Out for a … Cardio Blast – Mount Work

story and photos by Scottee Giles –

The view from the top is well worth the climb; Mount Work’s Summit Trail is a steep ascent that will get your heart rate up. Mount Work Regional Park spans 700 hectares encompassing three lakes, over 10 km of forest trails, and stunning scenery. From a vantage point of 450 m elevation with the Saanich Peninsula and surrounding islands stretched out at your feet, you might experience a moment of deep gratitude to be connected to this place of natural beauty, all while catching your breath.

We started out from the gravel parking area on Ross Durrance Road. Study the large map on site if you haven’t hiked here before. If you plan to return back down the same side of the mountain to your vehicle, make sure you don’t overshoot the lookout and end up descending on the Munn Road side unless you have ordered an Uber. The CRD signs also have great information on park regulations; how to prepare for the wilderness; the history of the park, named for John Wark of the Hudson’s Bay Company; and how glacial activity carved out Finlayson Arm 15,000 years ago. The WSÁNEĆ people have long lived in interconnectedness with the animals, land and waterways of this region and traditionally made their winter homes nearby on the Peninsula.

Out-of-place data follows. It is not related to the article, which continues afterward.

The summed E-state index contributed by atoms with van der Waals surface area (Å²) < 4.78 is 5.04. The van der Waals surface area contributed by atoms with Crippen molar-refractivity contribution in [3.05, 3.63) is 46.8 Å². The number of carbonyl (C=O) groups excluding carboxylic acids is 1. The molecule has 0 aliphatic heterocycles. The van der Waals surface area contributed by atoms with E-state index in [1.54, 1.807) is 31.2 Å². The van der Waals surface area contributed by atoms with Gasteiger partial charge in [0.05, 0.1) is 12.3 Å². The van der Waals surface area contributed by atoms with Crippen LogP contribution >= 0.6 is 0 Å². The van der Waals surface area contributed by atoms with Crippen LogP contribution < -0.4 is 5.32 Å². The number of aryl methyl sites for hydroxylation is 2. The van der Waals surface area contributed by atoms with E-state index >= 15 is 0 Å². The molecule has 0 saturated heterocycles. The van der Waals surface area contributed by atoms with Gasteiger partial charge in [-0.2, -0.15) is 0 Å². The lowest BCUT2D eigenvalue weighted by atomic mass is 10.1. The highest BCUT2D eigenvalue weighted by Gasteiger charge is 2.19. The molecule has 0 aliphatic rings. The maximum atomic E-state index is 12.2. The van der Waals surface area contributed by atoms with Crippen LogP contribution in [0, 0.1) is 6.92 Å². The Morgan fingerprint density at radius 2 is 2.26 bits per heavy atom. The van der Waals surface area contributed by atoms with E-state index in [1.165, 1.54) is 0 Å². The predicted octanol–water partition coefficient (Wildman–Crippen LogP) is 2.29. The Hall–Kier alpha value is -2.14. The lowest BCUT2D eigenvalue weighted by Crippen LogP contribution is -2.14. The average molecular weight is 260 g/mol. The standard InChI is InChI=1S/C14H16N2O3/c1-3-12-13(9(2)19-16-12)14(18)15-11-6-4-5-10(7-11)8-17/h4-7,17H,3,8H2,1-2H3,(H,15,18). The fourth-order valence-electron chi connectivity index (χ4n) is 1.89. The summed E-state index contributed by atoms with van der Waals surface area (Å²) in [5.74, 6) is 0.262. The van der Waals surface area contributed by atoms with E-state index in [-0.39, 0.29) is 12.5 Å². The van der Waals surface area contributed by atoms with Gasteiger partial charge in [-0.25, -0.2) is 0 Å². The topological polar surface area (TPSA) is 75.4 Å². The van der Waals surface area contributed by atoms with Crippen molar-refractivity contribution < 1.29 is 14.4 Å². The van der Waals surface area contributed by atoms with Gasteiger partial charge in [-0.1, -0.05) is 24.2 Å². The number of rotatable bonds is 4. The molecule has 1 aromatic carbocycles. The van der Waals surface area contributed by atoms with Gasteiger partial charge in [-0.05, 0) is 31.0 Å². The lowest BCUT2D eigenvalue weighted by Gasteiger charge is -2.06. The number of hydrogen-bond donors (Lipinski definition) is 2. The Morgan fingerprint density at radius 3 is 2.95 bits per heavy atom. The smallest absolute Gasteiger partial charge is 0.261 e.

The hike starts with a gradual incline on a wide dirt road, then narrows to a trail that quickly rises up through the trees. Arbutus and cedar vie for sunlight with the huge firs whose gnarled roots crisscross the trail. Ferns, huckleberry and salal are in abundance, and white trillium flowers are in full bloom.

The return trip took us 3.5 hours including picnic time, but each group will have their own pace.

Eagles circled overhead as we took in the view. Sun breaking through clouds made the waters of Saanich Inlet shine like silver and the graceful silhouettes of the Gulf Islands appeared a deep blue. I remembered how much I love coming to this spot, even though I hadn’t made the time in years. It’s a great place to leave the whirlwind of life far below, and a challenge that will leave you feeling on top of the world.

Things to Note:

  • To get there, take Willis Point Road to Ross Durrance and look for the parking area on your left
  • There’s a pit toilet at the base of the mountain
  • Be prepared for sudden weather changes
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